On dead batteries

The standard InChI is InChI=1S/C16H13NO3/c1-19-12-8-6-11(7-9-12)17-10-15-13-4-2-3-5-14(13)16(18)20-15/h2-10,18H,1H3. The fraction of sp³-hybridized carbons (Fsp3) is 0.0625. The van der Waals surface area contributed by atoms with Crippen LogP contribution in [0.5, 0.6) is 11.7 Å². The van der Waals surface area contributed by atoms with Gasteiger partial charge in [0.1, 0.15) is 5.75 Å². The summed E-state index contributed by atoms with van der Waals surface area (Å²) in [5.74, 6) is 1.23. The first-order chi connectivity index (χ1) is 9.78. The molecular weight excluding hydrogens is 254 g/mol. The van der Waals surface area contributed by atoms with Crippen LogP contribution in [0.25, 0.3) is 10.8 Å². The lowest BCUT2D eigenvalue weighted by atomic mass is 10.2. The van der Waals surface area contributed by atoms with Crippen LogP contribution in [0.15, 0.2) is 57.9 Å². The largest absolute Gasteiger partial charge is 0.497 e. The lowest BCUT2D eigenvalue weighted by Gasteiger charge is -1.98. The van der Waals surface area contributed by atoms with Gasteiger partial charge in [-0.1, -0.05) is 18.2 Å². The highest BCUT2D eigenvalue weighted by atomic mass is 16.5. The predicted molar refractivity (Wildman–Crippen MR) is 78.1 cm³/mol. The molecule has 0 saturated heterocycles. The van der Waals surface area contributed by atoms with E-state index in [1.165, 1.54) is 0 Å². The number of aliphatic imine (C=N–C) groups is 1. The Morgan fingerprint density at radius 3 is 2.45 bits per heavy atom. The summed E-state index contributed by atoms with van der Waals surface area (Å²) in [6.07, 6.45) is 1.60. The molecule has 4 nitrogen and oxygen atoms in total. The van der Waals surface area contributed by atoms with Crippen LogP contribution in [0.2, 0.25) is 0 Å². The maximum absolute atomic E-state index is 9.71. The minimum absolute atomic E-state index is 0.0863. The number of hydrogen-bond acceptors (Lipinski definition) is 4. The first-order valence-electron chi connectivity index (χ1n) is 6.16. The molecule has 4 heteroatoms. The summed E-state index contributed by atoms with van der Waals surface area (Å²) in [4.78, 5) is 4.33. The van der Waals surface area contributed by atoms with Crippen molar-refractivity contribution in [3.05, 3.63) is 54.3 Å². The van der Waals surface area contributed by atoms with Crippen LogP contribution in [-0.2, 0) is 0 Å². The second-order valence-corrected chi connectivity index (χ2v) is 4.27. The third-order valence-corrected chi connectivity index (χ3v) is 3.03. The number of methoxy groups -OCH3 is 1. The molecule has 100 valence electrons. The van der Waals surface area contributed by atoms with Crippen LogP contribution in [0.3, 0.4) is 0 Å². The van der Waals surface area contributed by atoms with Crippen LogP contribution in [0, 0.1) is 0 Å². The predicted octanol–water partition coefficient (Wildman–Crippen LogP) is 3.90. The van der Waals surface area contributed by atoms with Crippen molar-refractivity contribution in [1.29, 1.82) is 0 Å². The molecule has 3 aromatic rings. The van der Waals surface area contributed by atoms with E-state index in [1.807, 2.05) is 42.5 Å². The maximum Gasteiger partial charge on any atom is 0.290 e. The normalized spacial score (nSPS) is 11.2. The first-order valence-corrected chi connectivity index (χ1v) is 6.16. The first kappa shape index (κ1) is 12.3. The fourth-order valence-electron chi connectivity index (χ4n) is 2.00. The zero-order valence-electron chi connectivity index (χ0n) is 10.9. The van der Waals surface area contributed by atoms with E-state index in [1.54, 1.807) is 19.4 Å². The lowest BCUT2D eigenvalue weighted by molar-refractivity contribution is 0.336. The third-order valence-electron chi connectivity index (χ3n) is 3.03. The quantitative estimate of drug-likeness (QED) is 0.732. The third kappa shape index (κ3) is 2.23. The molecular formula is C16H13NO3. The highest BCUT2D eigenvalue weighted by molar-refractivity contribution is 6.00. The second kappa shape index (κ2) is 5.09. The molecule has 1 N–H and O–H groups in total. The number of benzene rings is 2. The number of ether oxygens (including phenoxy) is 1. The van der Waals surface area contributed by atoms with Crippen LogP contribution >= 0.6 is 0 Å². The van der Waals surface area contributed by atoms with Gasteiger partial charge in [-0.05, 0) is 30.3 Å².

Is this the most annoying thing to have to do on a regular basis? Our lives are filled with electronic gadgets that need batteries: flashlights, remote controls, garage door openers, watches, security systems, cars, smoke alarms, hearing aids, cameras. What is annoying about having a dead battery is pretty obvious: the car won’t start, the flashlight is dead, the garage won’t open. Murphy’s Law of Dead Batteries suggests that when a dead battery event occurs, you will not have a backup at your location. A corollary of that axiom suggests that the event will occur when it is totally inconvenient and will cause the most trouble. You will, for example, have a dead battery in your flashlight when you get a flat tire at midnight on a lonely country road on a night with a new moon–dead blackness. Your garage door opener will go dead on a very rainy day when you are wearing a new suit and new shoes. You may never know that your smoke alarm battery is dead. You will find out that the backup battery in your alarm clock is dead that day when the power fails and you oversleep for work. When the remote control fails because of a dead battery, you are trying to watch two things on two different channels at the same time. Since you don’t have replacements at home, you have to get in the car and go get some, but your car won’t start because the battery is dead. After you appeal to your neighbor to give you a ride, you find out that the store is fresh out of the batteries you need and won’t have any new ones until next Tuesday. You check your watch to find that the sweep second hand has stopped moving and is no longer ticking. They are out of those watch batteries as well. You ask when they might get those again, but the old guy helping you can’t hear because the battery in his hearing aid has just quit on him. So you do finally get a new battery for your car, but the fittings on the battery are metric and your tools are standard American. You put two new double AA’s in the remote only to find that the cable is experiencing a temporary outage, and you can see nothing but snow. You call your mother to complain, but the battery in your cell phone is dead, so you plug it in and charge it. Your car with the dead battery sits in the driveway, motionless, in front of the closed garage door. The smoke alarm chirps a weary warning that it’s battery is about to die as well. You rummage through a drawer filled with dead batteries, a cemetery of unfinished projects, hoping to find a good one you might have overlooked. Your flashlight sits on the counter, waiting for you to re-install its energy system, but you are out of D cells. You drop two old batteries into the flashlight, and a pale yellow light shines in your hand.